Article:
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Since it’s origins, Power Query / Power BI has had this feature called Group By and you can see it under the main menu and the Transform ribbon under the following icon:
is not a really descriptive icon. It doesn’t give you that much information other than something is dependent with something else (via that line).
What does Group by do? When should I use Group by?
In short, the Group By Operation inside Power BI / Power Query tries to do 2 things:
- Summarize your Data – you get your table summarized by only the columns that you select. This is amazing if you’re trying to get rid of duplicates or to check where you have duplicates.
- Provide Aggregations or Non aggregated Data – imagine these new columns that will provide aggregations such as the sum, max, min, average of a column and in some cases other columns that will not do any aggregation and will only the grouped rows as a table
You should use the Group By functionality any time that you need to do anything that has to do with grouping rows from a table based on the values that they have in their field/s.
Let’s go straight into real-world examples of when you might want to use this Group by feature and what it brings to the table
Be sure to click on the following button in order to download the sample file with also the solutions.Download sample file
1. Summarize Data
Original Dataset: We have data that looks more like a report with all of the fields rather than something that we would use inside a Power BI / PowerPivot Data Model.
Goal: Normalize our dataset and create a Customers Dimension Table for our Power BI Data Model. We would have a fact table with only the customer key and another table with all the fields for customers.
How to group rows with Power BI / Power Query for this ?
Here’s the step by step of what we need to do:
- Head over to the sheet 1 or, if using Power BI Desktop, connect to the table within the sheetname “1” from the sample workbook.
- Name this Query “Original”
- Reference the “Original” Query twice and name one of those references “Dim_Customers” and the other one “Fact_Sales”
Now that we have these 3 queries, the whole goal is to only load the “Dim_Customers” and the “Fact_Sales” to our Data Model.
In a more technical sense, we are dealing with what it’s called a denormalized table and we need to normalize it (reduce the redundancy of data) by basically moving most of those fields to a new table and only keeping 1 field that will act as the “key” for our customers. I just so happen to call that field “CustomerKey” to make it easier for this example, but in the real world it might be called something else.
Creating a Dimension table for Customers
Let’s work on that “Dim_Customers” query. In the original table you’ll see that I marked some columns with a yellow color. I did this because all of those fields are all referring to a single “object” or “element” and that is the customer.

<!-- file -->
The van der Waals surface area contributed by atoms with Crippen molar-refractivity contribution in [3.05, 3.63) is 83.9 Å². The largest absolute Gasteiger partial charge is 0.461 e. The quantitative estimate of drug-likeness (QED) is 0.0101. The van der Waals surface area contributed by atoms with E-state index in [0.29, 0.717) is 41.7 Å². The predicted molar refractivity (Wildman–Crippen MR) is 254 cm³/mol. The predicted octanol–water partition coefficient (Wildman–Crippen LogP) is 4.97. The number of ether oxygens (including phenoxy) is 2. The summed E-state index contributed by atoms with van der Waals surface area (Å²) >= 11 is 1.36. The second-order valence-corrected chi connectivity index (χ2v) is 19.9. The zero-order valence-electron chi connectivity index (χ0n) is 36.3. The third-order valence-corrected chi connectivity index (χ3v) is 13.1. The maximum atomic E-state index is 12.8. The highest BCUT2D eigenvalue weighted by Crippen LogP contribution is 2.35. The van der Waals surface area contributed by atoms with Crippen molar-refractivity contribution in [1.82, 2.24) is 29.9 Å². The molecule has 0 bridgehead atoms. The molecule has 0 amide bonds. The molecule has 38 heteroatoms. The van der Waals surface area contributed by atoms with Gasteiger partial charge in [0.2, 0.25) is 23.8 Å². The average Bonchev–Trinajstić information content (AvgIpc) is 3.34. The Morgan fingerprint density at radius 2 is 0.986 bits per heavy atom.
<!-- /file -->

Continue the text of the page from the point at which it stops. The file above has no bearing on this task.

Click on the Group By icon and then in the Group By window select the Advanced option. Then for the Group by fields select CustomerKey, Customer, Category, Group, Primary Contact as shown in the next picture:
The rest you can leave it as default.
The result will be a summarized table with no duplicates for our customer fields and a new column called “Count” which we can just remove. After removing that “Count” column, you’ll end up with your table exactly as you need it:
Normalizing our Fact Table
Our goal with this query is super simple. Let’s delete all of the fields that have anything to do with the newly created dimension table for customers, but keep the CustomerKey field so we can create the relationship between tables.
In a more visual way, let’s delete the fields highlighted in red in the picture below:
You simply select those fields in red (Customer, Category, Group, and Primary Contact) and then do a right click on either one of those columns and select the option that reads “Remove Columns”:
The result of that operation will give you a table that looks like this:
and with that you have your Fact_Sales table ready to be loaded to your Data Model.
Building our Data Model and creating the report
if you’re in Power BI Desktop, you can select your queries from the “Queries” pane and make sure that only the Fact_Sales and Dim_Customers load to your Data Model, but inside of Power Query for Excel you need to first load your queries as “connection only” and then load them to your Data Model.
The main key here is that you need both of those tables / queries that we just created in your Data Model and then inside of it you can create a relationship between those 2 tables using the CustomerKey field from both tables. You can simply drag one field from one table to the field of the other table using the Diagram view and the app will create the relationship for you. The end result will look like this:
With that out of the way, you can focus on just creating your report. In my case, I ended up creating this report inside of Excel which is basically a top 10 customers by order total from each Customer Group
The main takeaway here is that this principle can be used for any Dimension or any type of Normalization scenario that you can think of.
There is another valid way of doing this and that is by simply keeping the columns that you need and then remove the duplicates from those columns. Again, completely valid but its a matter of preference at that point.
Excel specialist turned into BI specialist using the latest tools from Microsoft for BI – Power BI. He is the co-author of ‘M is for Data Monkey’, blogger and also Youtuber of powerful Excel video Tricks.
He has been recognized as a Microsoft Most Valuable Professional (MVP), is a Microsoft Certified Professional (MCP – MCSA: BI Reporting), a Microsoft Certified Trainer (MCT), and is one of the international pioneers in Power Pivot, Power Query and Power BI.
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